SARASOTA COUNTY, FL (WWSB) - A Sarasota woman is accusing the county’s largest employer of gender discrimination. She says she was turned away because of a problem that affects many woman who have ever been married or divorced.
Keri Zane wanted to work for Sarasota County Schools, so she did what everyone does: filled out an application.
“I was very much excited because of the flexibility involved with it,” said Zane.
That application was rejected not because she wasn’t qualified, but because her married and maiden names didn’t match on government documents. Now, she’s fighting back.
Zane, a mother of three kids, including a special needs child, applied to substitute at Oak Park School, to help other special needs students like her daughter.
She says she filled out all the required paperwork, took an eight hour online course, until she hit a roadblock in the application process.
“Certain paperwork had to have the exact name on certain documents and I knew that I did not have the exact name,” explained Zane.
While zane’s social security card lists her married and maiden name, her drivers license only shows her maiden name.
A simple fix, right? Except Zane and her husband are in the middle of a divorce. She can’t get a new social security card until her divorce is final, and getting a new license with her married name would be a waste.
“If I go to the DMV and change it to my married name going through the process of a divorce, then I would have to go back and change all my documentations again,” said Zane.
Zane asked Sarasota County School’s Human Resources department to make an exception, but according to emails between Zane and the school district, HR said they use the name on the social security card for payroll purposes, which is why that name must exactly match the name on the W-2 form and the second form of identification.
The Social Security Administration says the name on a person’s card needs to match the W-2, but its website doesn’t mention anything about matching a drivers license or passport.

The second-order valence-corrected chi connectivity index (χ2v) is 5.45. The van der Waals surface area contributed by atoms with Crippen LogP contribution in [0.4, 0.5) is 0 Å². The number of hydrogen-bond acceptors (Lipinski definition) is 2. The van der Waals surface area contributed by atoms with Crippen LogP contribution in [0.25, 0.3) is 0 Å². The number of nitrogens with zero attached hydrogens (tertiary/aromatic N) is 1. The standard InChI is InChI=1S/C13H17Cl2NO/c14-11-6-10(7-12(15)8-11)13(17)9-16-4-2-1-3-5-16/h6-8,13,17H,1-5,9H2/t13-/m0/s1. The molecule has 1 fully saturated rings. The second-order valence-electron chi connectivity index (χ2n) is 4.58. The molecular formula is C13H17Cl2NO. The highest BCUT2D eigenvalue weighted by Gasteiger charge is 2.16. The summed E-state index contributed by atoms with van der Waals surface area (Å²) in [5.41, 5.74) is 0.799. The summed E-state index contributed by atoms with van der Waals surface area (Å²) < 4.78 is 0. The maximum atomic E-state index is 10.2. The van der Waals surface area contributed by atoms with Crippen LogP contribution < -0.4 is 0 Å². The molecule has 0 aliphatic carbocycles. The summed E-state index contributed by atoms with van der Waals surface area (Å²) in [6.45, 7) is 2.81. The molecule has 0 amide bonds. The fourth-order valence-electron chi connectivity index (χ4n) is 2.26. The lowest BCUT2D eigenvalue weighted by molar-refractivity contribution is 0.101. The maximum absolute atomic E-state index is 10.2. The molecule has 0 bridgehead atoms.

“It’s not required by the social security administration, it’s not required by the IRS, there’s no actual requirement by any government official,” explained Sara Blackwell, Attorney with The Blackwell Firm.
Zane is now working with Blackwell, and have filed gender discrimination complaints with the Department of Justice and the Equal Employment Opportunity Commission against Sarasota County Schools.
“It’s going to affect women a lot more than its going to affect men because women are going to have to change their last name when they get married,” said Blackwell.
Blackwell calls the case disparate impact discrimination, which means the rule has a different purpose, but unintentionally negatively impacts a certain group of people. Blackwell also thinks the district’s rule could also hurt Hispanics, since some have multiple last names.
“I don’t think the Sarasota County school board is intentionally discriminating against women and Hispanics,” said Blackwell.
By filing the complaint, Blackwell and Zane just want the district to change the I.D. requirements.
“Women shouldn’t have to jump through hoops for a rule that has no purpose what so ever,” said Blackwell.
Blackwell explained she and her client will drop the case if the district changes its rules. If not, she tells us they will have to take further action, which may include filing a lawsuit against Sarasota County Schools. Zane wants to be a voice for other women in a similar situation.
“Apparently I’ve taken that on,” laughed Zane.
ABC7 reached out to Sarasota County Schools for comment, and was told no one was available. It added that the district wasn’t actually aware of the gender discrimination claim, nor have they been contacted by the justice department in “an official capacity.”
ABC7 has e-mails from the D.O.J. and case numbers with the E.E.O.C. that show the claims have been filed.